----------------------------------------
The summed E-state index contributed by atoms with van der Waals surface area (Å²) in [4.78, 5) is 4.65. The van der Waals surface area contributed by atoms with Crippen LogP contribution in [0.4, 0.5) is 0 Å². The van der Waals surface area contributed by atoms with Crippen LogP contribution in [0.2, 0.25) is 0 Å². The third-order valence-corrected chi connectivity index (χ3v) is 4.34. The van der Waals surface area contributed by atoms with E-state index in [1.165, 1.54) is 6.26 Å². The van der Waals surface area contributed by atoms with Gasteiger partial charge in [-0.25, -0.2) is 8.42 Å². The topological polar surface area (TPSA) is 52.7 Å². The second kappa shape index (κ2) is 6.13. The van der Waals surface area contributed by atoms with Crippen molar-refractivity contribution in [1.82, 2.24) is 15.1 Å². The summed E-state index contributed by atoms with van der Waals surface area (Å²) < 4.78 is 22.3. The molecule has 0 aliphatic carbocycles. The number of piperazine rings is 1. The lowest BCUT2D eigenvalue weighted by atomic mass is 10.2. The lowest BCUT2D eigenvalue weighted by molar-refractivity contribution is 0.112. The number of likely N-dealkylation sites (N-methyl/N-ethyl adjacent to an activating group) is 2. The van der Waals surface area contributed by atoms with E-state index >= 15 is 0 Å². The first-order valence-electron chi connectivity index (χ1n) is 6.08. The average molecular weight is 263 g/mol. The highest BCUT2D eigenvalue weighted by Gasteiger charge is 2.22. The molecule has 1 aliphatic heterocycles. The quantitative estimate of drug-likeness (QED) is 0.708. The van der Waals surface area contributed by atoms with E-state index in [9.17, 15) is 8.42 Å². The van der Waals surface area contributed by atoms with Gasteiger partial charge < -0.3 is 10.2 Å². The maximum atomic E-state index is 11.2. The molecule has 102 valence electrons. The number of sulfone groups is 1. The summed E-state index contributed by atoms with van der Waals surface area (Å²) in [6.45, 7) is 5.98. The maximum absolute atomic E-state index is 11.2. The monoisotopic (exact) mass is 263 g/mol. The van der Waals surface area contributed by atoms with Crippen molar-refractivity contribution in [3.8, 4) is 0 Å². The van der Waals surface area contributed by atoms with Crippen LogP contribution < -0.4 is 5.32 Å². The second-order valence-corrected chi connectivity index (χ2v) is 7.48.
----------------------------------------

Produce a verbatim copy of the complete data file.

The summed E-state index contributed by atoms with van der Waals surface area (Å²) in [4.78, 5) is 4.65. The van der Waals surface area contributed by atoms with Crippen LogP contribution in [0.4, 0.5) is 0 Å². The van der Waals surface area contributed by atoms with Crippen LogP contribution in [0.2, 0.25) is 0 Å². The third-order valence-corrected chi connectivity index (χ3v) is 4.34. The van der Waals surface area contributed by atoms with E-state index in [1.165, 1.54) is 6.26 Å². The van der Waals surface area contributed by atoms with Gasteiger partial charge in [-0.25, -0.2) is 8.42 Å². The topological polar surface area (TPSA) is 52.7 Å². The second kappa shape index (κ2) is 6.13. The van der Waals surface area contributed by atoms with Crippen molar-refractivity contribution in [1.82, 2.24) is 15.1 Å². The summed E-state index contributed by atoms with van der Waals surface area (Å²) < 4.78 is 22.3. The molecule has 0 aliphatic carbocycles. The number of piperazine rings is 1. The lowest BCUT2D eigenvalue weighted by atomic mass is 10.2. The lowest BCUT2D eigenvalue weighted by molar-refractivity contribution is 0.112. The number of likely N-dealkylation sites (N-methyl/N-ethyl adjacent to an activating group) is 2. The van der Waals surface area contributed by atoms with E-state index >= 15 is 0 Å². The first-order valence-electron chi connectivity index (χ1n) is 6.08. The average molecular weight is 263 g/mol. The highest BCUT2D eigenvalue weighted by Gasteiger charge is 2.22. The molecule has 1 aliphatic heterocycles. The quantitative estimate of drug-likeness (QED) is 0.708. The van der Waals surface area contributed by atoms with E-state index in [9.17, 15) is 8.42 Å². The van der Waals surface area contributed by atoms with Gasteiger partial charge < -0.3 is 10.2 Å². The maximum atomic E-state index is 11.2. The molecule has 102 valence electrons. The number of sulfone groups is 1. The summed E-state index contributed by atoms with van der Waals surface area (Å²) in [6.45, 7) is 5.98. The maximum absolute atomic E-state index is 11.2. The monoisotopic (exact) mass is 263 g/mol. The van der Waals surface area contributed by atoms with Crippen molar-refractivity contribution in [3.8, 4) is 0 Å². The van der Waals surface area contributed by atoms with Crippen LogP contribution < -0.4 is 5.32 Å². The second-order valence-corrected chi connectivity index (χ2v) is 7.48.